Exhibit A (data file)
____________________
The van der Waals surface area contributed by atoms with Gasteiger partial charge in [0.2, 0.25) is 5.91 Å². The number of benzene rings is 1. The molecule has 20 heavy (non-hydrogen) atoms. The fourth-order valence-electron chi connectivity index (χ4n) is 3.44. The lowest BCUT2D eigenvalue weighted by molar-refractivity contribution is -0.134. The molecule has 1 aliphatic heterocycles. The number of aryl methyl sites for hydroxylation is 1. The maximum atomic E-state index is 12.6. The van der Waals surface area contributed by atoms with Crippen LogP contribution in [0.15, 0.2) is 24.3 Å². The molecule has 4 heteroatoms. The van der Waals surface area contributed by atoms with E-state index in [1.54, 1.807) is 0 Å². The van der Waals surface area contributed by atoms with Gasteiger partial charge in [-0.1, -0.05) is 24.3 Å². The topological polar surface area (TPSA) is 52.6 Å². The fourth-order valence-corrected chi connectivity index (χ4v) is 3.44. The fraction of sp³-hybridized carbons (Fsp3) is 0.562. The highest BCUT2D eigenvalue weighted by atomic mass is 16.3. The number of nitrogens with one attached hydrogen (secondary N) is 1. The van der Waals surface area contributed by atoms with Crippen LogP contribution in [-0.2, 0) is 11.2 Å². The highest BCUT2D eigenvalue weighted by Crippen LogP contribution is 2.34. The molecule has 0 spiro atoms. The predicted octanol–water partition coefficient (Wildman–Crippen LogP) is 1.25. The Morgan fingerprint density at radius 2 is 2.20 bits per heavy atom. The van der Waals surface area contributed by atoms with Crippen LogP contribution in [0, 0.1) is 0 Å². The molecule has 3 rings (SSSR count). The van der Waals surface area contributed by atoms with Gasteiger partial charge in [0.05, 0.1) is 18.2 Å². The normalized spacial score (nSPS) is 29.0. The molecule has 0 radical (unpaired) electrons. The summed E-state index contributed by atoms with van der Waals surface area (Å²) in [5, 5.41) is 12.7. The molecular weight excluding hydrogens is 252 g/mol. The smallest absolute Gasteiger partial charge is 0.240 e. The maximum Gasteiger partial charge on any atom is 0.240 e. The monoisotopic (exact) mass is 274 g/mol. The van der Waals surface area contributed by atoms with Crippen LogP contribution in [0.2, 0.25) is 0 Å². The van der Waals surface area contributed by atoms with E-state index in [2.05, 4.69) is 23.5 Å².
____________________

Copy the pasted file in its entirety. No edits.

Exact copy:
The van der Waals surface area contributed by atoms with Gasteiger partial charge in [0.2, 0.25) is 5.91 Å². The number of benzene rings is 1. The molecule has 20 heavy (non-hydrogen) atoms. The fourth-order valence-electron chi connectivity index (χ4n) is 3.44. The lowest BCUT2D eigenvalue weighted by molar-refractivity contribution is -0.134. The molecule has 1 aliphatic heterocycles. The number of aryl methyl sites for hydroxylation is 1. The maximum atomic E-state index is 12.6. The van der Waals surface area contributed by atoms with Crippen LogP contribution in [0.15, 0.2) is 24.3 Å². The molecule has 4 heteroatoms. The van der Waals surface area contributed by atoms with E-state index in [1.54, 1.807) is 0 Å². The van der Waals surface area contributed by atoms with Gasteiger partial charge in [-0.1, -0.05) is 24.3 Å². The topological polar surface area (TPSA) is 52.6 Å². The fourth-order valence-corrected chi connectivity index (χ4v) is 3.44. The fraction of sp³-hybridized carbons (Fsp3) is 0.562. The highest BCUT2D eigenvalue weighted by atomic mass is 16.3. The number of nitrogens with one attached hydrogen (secondary N) is 1. The van der Waals surface area contributed by atoms with Crippen LogP contribution in [-0.2, 0) is 11.2 Å². The highest BCUT2D eigenvalue weighted by Crippen LogP contribution is 2.34. The molecule has 0 spiro atoms. The predicted octanol–water partition coefficient (Wildman–Crippen LogP) is 1.25. The Morgan fingerprint density at radius 2 is 2.20 bits per heavy atom. The van der Waals surface area contributed by atoms with Crippen LogP contribution in [0, 0.1) is 0 Å². The molecule has 3 rings (SSSR count). The van der Waals surface area contributed by atoms with Gasteiger partial charge in [0.05, 0.1) is 18.2 Å². The normalized spacial score (nSPS) is 29.0. The molecule has 0 radical (unpaired) electrons. The summed E-state index contributed by atoms with van der Waals surface area (Å²) in [5, 5.41) is 12.7. The molecular weight excluding hydrogens is 252 g/mol. The smallest absolute Gasteiger partial charge is 0.240 e. The maximum Gasteiger partial charge on any atom is 0.240 e. The monoisotopic (exact) mass is 274 g/mol. The van der Waals surface area contributed by atoms with Crippen LogP contribution in [0.2, 0.25) is 0 Å². The van der Waals surface area contributed by atoms with E-state index in [2.05, 4.69) is 23.5 Å².